Forum for Science, Industry and Business

Sponsored by:     3M 
Search our Site:

 

Integral reveals new class of ‘supergiant’ X-ray binary stars

17.11.2005


Interaction between compact stellar object and wind of a supergiant


ESA’s Integral gamma-ray observatory has discovered a new, highly populated class of X-ray fast ‘transient’ binary stars, undetected in previous observations.

With this discovery, Integral confirms how much it is contributing to revealing a whole hidden Universe.

The new class of double star systems is characterised by a very compact object that produces highly energetic, recurrent and fast-growing X-ray outbursts, and a very luminous ‘supergiant’ companion.



The compact object can be an accreting body such as a black hole, a neutron star or a pulsar. Scientists have called such class of objects ‘supergiant fast X-ray transients’. ‘Transients’ are systems which display periods of enhanced X-ray emission.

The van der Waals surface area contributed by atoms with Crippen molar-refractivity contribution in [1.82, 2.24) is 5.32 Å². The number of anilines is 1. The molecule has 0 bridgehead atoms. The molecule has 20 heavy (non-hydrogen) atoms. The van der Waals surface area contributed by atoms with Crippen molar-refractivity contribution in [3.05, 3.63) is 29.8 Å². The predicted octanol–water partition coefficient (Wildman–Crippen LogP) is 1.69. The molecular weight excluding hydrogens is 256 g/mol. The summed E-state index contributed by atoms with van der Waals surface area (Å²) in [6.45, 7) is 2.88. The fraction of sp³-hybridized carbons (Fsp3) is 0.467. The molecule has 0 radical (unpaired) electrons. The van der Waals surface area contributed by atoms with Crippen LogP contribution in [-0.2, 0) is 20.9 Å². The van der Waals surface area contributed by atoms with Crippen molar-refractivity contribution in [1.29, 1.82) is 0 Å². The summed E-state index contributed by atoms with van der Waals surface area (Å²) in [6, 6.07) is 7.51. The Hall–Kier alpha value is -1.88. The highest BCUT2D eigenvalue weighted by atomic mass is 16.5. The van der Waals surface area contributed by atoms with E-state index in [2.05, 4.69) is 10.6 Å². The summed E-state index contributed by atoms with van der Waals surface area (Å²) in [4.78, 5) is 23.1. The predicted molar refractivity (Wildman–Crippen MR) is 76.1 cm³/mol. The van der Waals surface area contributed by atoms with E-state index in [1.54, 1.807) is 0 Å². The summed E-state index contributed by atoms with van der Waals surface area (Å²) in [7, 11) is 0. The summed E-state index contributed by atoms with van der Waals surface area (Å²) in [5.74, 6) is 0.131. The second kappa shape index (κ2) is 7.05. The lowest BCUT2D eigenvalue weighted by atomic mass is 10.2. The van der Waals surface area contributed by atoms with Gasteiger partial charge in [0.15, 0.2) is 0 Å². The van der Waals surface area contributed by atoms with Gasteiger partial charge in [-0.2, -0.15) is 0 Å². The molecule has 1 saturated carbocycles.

Before the launch of Integral, only a dozen X-ray binary stars containing supergiants had been detected. Actually, scientists thought that such high-mass X-ray systems were very rare, assuming that only a few of them would exist at once since stars in supergiant phase have a very short lifetime.

However, Integral’s data combined with other X-ray satellite observations indicate that transient supergiant X-ray binary systems are probably much more abundant in our Galaxy than previously thought.